Perhaps that is why Tarrey Town feels so special in Breath of the Wild. It is the only quest that allows the player to go beyond the ghosts of the past and build something new. In a world where the past has a stranglehold on everyone and everything, Tarrey Town is the birthplace of something new. By engaging in this quest, Link does not just fight the enemy who helped destroy the past kingdom; he help those who seek a new life. It is the one moment in the game that is truly poised towards the future rather than being trapped in the past. We need to work to make sure our world can do the same.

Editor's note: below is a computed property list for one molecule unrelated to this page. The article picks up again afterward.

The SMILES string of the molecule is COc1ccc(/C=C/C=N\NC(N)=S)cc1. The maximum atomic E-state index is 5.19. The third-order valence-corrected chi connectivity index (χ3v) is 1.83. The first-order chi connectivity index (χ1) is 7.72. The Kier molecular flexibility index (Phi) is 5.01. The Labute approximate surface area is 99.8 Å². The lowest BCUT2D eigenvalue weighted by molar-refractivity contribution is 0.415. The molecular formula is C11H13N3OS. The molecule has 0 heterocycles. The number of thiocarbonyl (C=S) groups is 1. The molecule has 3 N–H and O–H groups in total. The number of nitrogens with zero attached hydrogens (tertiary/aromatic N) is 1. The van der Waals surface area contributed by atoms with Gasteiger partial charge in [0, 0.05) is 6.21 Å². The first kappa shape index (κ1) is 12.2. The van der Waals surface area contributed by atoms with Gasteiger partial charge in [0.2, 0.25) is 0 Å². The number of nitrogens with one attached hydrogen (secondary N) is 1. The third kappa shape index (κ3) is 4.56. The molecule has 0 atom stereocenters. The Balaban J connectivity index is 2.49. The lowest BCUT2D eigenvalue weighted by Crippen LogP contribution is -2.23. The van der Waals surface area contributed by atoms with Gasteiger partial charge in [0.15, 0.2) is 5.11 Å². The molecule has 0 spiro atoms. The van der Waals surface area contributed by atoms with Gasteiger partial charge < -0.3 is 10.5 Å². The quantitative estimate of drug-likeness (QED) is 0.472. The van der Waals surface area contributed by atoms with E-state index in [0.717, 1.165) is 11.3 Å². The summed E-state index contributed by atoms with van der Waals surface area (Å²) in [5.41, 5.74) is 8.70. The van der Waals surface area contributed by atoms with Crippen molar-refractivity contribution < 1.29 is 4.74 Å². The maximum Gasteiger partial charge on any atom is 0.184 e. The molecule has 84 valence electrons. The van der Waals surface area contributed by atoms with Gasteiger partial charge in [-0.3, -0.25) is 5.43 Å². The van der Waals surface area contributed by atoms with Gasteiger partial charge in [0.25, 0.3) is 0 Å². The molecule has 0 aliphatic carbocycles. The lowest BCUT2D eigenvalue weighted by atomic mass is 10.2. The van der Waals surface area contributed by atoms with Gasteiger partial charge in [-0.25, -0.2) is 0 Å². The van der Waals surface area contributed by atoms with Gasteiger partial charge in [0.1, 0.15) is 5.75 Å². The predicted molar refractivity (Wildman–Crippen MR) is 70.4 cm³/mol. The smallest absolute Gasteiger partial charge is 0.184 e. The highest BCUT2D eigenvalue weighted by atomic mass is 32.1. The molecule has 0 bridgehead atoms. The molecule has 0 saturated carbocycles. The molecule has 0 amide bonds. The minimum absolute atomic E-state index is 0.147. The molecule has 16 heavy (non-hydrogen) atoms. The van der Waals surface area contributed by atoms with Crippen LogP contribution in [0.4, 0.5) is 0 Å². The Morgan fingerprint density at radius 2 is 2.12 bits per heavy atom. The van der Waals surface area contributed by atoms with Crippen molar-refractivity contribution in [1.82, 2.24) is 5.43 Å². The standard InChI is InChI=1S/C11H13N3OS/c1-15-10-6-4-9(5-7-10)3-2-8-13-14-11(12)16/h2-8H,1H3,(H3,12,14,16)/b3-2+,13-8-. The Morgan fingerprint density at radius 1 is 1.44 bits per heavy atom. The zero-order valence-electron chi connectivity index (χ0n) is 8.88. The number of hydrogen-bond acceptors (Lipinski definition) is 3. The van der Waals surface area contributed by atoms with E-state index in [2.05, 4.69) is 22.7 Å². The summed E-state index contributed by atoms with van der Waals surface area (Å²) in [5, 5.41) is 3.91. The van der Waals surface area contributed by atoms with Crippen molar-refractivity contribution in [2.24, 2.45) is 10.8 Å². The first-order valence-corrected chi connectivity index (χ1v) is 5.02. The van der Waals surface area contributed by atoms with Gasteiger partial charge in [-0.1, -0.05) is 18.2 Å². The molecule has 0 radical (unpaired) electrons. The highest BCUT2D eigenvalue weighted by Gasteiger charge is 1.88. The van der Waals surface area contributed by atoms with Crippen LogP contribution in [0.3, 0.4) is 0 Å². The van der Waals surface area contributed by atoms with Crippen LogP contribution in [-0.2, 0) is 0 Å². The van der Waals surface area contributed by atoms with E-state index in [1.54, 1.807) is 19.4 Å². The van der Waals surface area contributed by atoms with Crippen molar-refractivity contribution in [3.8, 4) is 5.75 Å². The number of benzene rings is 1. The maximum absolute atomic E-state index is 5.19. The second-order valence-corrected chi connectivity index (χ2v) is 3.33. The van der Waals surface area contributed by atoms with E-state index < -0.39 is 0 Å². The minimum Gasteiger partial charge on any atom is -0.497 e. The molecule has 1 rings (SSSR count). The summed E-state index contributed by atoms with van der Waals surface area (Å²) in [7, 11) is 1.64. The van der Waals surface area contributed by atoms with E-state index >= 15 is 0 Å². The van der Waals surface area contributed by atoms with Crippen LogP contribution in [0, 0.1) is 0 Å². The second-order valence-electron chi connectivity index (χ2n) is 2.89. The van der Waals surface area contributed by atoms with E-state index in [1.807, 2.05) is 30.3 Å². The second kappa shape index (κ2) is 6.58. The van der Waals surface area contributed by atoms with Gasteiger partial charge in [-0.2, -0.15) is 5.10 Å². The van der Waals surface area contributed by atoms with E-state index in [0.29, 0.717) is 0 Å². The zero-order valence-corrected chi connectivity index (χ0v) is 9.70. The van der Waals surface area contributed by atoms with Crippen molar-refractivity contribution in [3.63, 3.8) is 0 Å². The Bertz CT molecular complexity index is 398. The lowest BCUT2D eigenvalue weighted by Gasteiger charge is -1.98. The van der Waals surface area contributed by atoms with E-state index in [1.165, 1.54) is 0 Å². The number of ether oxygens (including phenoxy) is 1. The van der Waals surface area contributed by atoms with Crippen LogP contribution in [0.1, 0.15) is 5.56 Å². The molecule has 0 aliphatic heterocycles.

Sean Gadus is an Associate Editor at Zelda Dungeon. He loves playing video games, reading books, and geeking out about all things Star Wars and Batman. His first Zelda game was Ocarina of Time. He is currently smashing through the Underworld in Hades and re-watching Sherlock.

“Diversity in Zelda” is an ongoing series in which we highlight the series’ approach to inclusivity, spotlight relevant characters, and speak with Zelda fans from marginalized communities. It is our desire for the installments of this series to be received with open minds, and civil discussions between readers are encouraged. 

Tagged With: No tags were found for this entry.